Sunday, January 29, 2017

What are you reading to help you cope?

Among my slice of the American population, recent events appear likely to benefit the ACLU and real newspapers. Could they also spark interest in the liberal arts and the humanities in general and history in particular? I mean the sort of thing that offers perspective beyond the capacity of even the most penetrating Tweet.

Montaigne's Essays have been an even greater balm than usual, and Edward Gibbon and Thomas Paine have helped, too. WHAT HAVE YOU READ to help you cope with and at the same time escape the current tumult?

© Peter Rozovsky 2017

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Wednesday, January 25, 2017

Stop the presses: Crime stories are no longer just whodunits, or crime novels that transcend transcending the genre

Professor David Schmid has posted a link to an interview whose headline announces that "there's nothing crime fiction can't do." The statement came from Ian Rankin, who proceeds to offer some interesting thoughts on his evolution as a crime novelist, notably his coming more and more to ponder what makes humans commit crimes:
“I think at first my books were whodunits, but as I got more confident about the form and about what the crime novel could do, I thought, ‘Well there’s nothing it can’t do.’ If you want to talk about politics, if you want to talk about society, if you want to talk about good and evil, if you want to talk about big moral issues, big moral questions: here’s the perfect form for doing that.” 
That's an unexceptionable thought, but why, fifty-two years after Maj Sjöwall and Per Wahlöö's Roseanna first appeared, after decades and decades and decades of Dominique Manotti and Jean-Claude Izzo and Andrea Camilleri and Manuel Vázquez Montalbán and Didier Daeninckx and Carlo Lucarelli and Adrian McKinty and Jean-Patrick Manchette and Leonardo Sciascia and Ross Thomas and Garbhan Downey and Stuart Neville and John McFetridge and Gary Phillips and Alan Glynn, do the article's author, Daneet Steffens, and publication, Lit Hub, think crime novels' ability to do more than tell a whodunit story is so newsworthy as to be the story's main subject and the subject of its headline? And that's not even to mention, say, Georges Simenon, who probed human psychology and the margins of society long before Daneet Stevens discovered that crime stories can be more than whodunits.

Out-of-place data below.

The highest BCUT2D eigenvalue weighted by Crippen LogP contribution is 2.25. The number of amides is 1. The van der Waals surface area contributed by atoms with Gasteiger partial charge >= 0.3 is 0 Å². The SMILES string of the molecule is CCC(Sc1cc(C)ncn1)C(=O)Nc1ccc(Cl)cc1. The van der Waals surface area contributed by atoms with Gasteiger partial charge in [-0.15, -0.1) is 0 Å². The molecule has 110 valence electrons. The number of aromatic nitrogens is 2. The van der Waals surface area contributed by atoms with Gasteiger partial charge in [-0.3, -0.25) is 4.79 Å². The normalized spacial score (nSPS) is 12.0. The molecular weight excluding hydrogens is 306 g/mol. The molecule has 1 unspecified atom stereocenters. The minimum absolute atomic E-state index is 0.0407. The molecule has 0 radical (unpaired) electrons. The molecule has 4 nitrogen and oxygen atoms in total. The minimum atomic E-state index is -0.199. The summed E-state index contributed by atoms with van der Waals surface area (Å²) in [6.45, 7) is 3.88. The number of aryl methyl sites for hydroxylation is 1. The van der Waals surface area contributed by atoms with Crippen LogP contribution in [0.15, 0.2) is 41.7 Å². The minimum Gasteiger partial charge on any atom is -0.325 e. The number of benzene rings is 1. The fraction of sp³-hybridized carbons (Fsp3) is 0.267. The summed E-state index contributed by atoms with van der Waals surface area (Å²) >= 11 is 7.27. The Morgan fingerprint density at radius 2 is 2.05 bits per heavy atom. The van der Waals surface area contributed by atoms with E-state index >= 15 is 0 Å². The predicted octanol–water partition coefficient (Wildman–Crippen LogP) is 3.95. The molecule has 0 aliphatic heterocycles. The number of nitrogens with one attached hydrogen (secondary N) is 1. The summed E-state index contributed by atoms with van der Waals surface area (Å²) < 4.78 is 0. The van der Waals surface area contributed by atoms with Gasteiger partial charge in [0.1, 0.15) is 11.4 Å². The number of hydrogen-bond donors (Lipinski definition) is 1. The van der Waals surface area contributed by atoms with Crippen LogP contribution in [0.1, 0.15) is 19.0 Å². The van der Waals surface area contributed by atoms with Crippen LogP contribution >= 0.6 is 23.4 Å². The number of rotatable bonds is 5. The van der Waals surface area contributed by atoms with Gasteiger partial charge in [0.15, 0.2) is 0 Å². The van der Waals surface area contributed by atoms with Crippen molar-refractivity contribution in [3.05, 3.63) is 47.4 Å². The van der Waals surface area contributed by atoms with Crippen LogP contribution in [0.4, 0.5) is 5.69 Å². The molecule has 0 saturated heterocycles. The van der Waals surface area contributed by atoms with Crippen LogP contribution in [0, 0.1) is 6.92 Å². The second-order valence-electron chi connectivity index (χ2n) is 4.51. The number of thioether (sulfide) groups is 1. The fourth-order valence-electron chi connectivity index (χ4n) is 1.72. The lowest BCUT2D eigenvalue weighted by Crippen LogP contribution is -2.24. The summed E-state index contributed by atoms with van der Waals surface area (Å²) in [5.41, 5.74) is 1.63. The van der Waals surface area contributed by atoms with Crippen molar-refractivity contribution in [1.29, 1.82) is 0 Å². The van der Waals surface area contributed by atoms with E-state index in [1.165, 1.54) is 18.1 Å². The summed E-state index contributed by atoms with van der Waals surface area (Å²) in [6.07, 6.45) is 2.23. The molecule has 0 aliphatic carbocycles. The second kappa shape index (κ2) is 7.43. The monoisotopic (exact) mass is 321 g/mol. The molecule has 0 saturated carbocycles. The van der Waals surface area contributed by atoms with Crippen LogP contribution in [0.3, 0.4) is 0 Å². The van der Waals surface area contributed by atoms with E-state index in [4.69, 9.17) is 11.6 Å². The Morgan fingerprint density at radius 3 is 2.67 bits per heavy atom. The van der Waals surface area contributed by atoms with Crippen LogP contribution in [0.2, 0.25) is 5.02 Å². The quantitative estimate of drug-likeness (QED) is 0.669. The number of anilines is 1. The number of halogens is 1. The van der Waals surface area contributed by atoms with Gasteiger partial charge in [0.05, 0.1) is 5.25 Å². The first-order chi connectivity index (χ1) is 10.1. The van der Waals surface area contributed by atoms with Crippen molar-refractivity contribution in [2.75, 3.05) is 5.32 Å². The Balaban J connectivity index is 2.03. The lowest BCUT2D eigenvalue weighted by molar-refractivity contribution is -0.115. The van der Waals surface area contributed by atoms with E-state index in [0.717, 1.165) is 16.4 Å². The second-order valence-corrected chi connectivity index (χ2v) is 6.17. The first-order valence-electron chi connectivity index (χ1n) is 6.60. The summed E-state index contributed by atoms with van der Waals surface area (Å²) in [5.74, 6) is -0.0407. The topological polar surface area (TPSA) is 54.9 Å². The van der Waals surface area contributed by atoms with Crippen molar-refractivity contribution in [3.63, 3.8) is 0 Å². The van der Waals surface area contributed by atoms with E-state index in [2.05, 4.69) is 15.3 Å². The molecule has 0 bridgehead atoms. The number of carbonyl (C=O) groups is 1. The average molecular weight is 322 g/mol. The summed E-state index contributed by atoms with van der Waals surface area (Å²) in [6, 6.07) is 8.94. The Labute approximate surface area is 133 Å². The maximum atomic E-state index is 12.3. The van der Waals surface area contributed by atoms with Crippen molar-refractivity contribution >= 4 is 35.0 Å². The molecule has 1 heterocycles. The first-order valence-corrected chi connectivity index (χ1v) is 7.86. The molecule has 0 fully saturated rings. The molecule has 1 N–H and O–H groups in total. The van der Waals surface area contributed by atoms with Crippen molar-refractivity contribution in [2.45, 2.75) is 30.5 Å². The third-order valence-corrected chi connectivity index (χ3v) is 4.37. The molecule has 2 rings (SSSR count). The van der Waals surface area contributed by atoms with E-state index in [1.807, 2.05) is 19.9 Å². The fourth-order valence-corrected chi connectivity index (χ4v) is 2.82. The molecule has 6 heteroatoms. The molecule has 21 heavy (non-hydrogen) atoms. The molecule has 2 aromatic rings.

This is no knock on Rankin, who singles out some of the authors on my list as noteworthy practitioners of the crime story. The problem is that Steffens and Lit Hub are either ignorant of crime novels' evolution over the past fifty or or so years, or, worse, assume that their readers are so ignorant. At least Lit Hub did not tell us that Rankin's work transcends its genre.

Much more interesting are those crime novelists whose books work as character studies and dissections of society and all those things that intellectually respectable crime novels are supposed to do these days and at the same time are so confident of their writerly chops that their books work as locked-roomed mysteries or whodunits or some other traditional form at the same time. You might say that they transcend transcending the genre.  Adrian McKinty does this in In the Morning I'll Be Gone and Gun Street Girl, part of his Sean Duffy novels.

Or take the traditional English mystery, a genre so out my wheelhouse that I was surprised when I discovered that Martin Edwards, that award-winning practitioner of and expert on traditional mysteries, dealt with certain social problems much more subtly than, say, Stieg Larsson.
"I've just opened Martin Edwards' Waterloo Sunset," I wrote a few years ago, "and I've noticed reflections on urban growth and boosterism, not to mention a character who just might be disturbingly demented. I hadn't expected this from an author who has proclaimed his allegiance to traditional mysteries. Heck, the man even named his novel for a song by the Kinks. 
What are your favorite crime novels that are thoroughly contemporary in subject and tone yet brave enough to explore traditional crime fiction forms at the same time?

© Peter Rozovsky 2017

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Saturday, January 14, 2017

What makes this great beginning great?

Here's how Lester Dent opens Chapter Three of his 1956 novel Honey in His Mouth: